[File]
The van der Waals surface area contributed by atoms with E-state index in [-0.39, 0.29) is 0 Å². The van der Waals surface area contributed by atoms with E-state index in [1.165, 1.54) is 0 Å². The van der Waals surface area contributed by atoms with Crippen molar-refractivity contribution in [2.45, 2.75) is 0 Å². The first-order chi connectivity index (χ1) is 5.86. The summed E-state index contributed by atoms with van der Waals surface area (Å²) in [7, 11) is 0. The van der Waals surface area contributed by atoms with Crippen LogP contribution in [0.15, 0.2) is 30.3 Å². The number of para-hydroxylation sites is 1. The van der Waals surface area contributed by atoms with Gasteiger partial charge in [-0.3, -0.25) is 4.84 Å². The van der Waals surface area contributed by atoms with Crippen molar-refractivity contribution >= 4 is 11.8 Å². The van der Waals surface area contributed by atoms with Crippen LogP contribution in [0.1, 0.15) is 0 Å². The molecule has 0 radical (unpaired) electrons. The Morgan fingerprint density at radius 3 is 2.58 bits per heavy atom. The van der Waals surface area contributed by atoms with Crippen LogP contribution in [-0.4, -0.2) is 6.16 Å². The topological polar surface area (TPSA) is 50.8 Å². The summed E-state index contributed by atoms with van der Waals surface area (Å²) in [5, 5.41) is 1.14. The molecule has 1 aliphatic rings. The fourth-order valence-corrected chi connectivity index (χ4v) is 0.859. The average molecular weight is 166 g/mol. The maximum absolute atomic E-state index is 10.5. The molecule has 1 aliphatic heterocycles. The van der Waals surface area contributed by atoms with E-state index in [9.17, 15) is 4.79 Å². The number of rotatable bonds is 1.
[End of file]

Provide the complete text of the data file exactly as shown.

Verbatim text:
The van der Waals surface area contributed by atoms with E-state index in [-0.39, 0.29) is 0 Å². The van der Waals surface area contributed by atoms with E-state index in [1.165, 1.54) is 0 Å². The van der Waals surface area contributed by atoms with Crippen molar-refractivity contribution in [2.45, 2.75) is 0 Å². The first-order chi connectivity index (χ1) is 5.86. The summed E-state index contributed by atoms with van der Waals surface area (Å²) in [7, 11) is 0. The van der Waals surface area contributed by atoms with Crippen LogP contribution in [0.15, 0.2) is 30.3 Å². The number of para-hydroxylation sites is 1. The van der Waals surface area contributed by atoms with Gasteiger partial charge in [-0.3, -0.25) is 4.84 Å². The van der Waals surface area contributed by atoms with Crippen molar-refractivity contribution >= 4 is 11.8 Å². The van der Waals surface area contributed by atoms with Crippen LogP contribution in [0.1, 0.15) is 0 Å². The molecule has 0 radical (unpaired) electrons. The Morgan fingerprint density at radius 3 is 2.58 bits per heavy atom. The van der Waals surface area contributed by atoms with Crippen LogP contribution in [-0.4, -0.2) is 6.16 Å². The topological polar surface area (TPSA) is 50.8 Å². The summed E-state index contributed by atoms with van der Waals surface area (Å²) in [5, 5.41) is 1.14. The molecule has 1 aliphatic rings. The fourth-order valence-corrected chi connectivity index (χ4v) is 0.859. The average molecular weight is 166 g/mol. The maximum absolute atomic E-state index is 10.5. The molecule has 1 aliphatic heterocycles. The van der Waals surface area contributed by atoms with E-state index in [9.17, 15) is 4.79 Å². The number of rotatable bonds is 1.